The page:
Stars: High-performance players can develop large egos or become bullies because they think they will always have management’s approval.
Sliders: These are the former stars who are resting on their laurels. They’re done working hard and just want to get by.
Pity Partiers: These team members will have an excuse for everything. Some crisis or problem will always keep them from doing their work.
Self-Promoters: While not yet Stars, Self-Promoters will do everything they can to get noticed by management — even taking credit for projects they barely touched.
If you can identify the motivation of your teammates, you can tailor your message to enlist their help. This might mean giving certain employees the praise they need or pairing co-workers who can motivate each other.
Getting to the Root of the Problem
If a co-worker is openly hostile about your project, there’s likely a reason for the pushback.
Pamela Rucker of the Technology Advisory Council encourages people to evaluate why their co-workers are exhibiting toxic behavior. That co-worker might be nervous about change or feel as though you’re encroaching on their turf.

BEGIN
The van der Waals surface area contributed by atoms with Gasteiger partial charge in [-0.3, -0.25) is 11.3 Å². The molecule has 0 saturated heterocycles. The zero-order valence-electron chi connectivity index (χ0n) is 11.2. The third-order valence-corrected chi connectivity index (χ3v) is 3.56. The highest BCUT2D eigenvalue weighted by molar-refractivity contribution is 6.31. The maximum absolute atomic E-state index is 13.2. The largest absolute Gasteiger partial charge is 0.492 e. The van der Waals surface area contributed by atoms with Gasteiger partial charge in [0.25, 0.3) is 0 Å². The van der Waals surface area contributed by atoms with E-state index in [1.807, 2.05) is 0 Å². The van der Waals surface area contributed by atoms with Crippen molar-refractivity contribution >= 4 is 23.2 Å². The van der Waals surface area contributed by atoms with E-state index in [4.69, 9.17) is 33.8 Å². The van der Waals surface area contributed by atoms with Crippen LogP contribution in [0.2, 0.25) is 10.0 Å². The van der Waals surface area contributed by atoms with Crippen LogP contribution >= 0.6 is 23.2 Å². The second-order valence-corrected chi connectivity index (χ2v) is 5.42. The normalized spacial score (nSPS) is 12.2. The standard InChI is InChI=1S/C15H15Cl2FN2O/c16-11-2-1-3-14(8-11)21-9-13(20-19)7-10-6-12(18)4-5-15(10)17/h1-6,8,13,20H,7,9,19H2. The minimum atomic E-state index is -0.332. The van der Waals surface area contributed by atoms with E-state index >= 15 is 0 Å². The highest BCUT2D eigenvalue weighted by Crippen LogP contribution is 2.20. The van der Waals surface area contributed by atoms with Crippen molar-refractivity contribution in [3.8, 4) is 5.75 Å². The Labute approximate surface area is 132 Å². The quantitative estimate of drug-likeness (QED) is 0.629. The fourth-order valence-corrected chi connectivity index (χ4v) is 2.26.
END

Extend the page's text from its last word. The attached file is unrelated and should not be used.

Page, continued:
In some cases, the problem stems not from hostility, but simply a difference in work style. By understanding why you’re not getting along, you can better work toward a solution.
Upper Management Sets the Stage for Collaboration
Your management style likely comes from what you have seen other people do in your company. The same can be said for the co-workers who push back on you. They might not have support from their superiors, which makes them unlikely to give it to you.
“Middle managers mimic the behavior of their leaders, and they need stronger role models to show them how it’s done,” Heather Huhman writes at Entrepreneur. “Molding better middle managers ultimately comes down to being a better senior manager.”
Turning to your manager can help if your co-workers role in the project is mission-critical. They might have influence and impact to motivate them that you haven’t developed yet.
The first project you lead isn’t going to be flawless. Leadership takes time and requires employees to fail and get back up again. However, if you learn from your mistakes and constantly try to improve, you could become one of the most influential people in the company — regardless of your job title.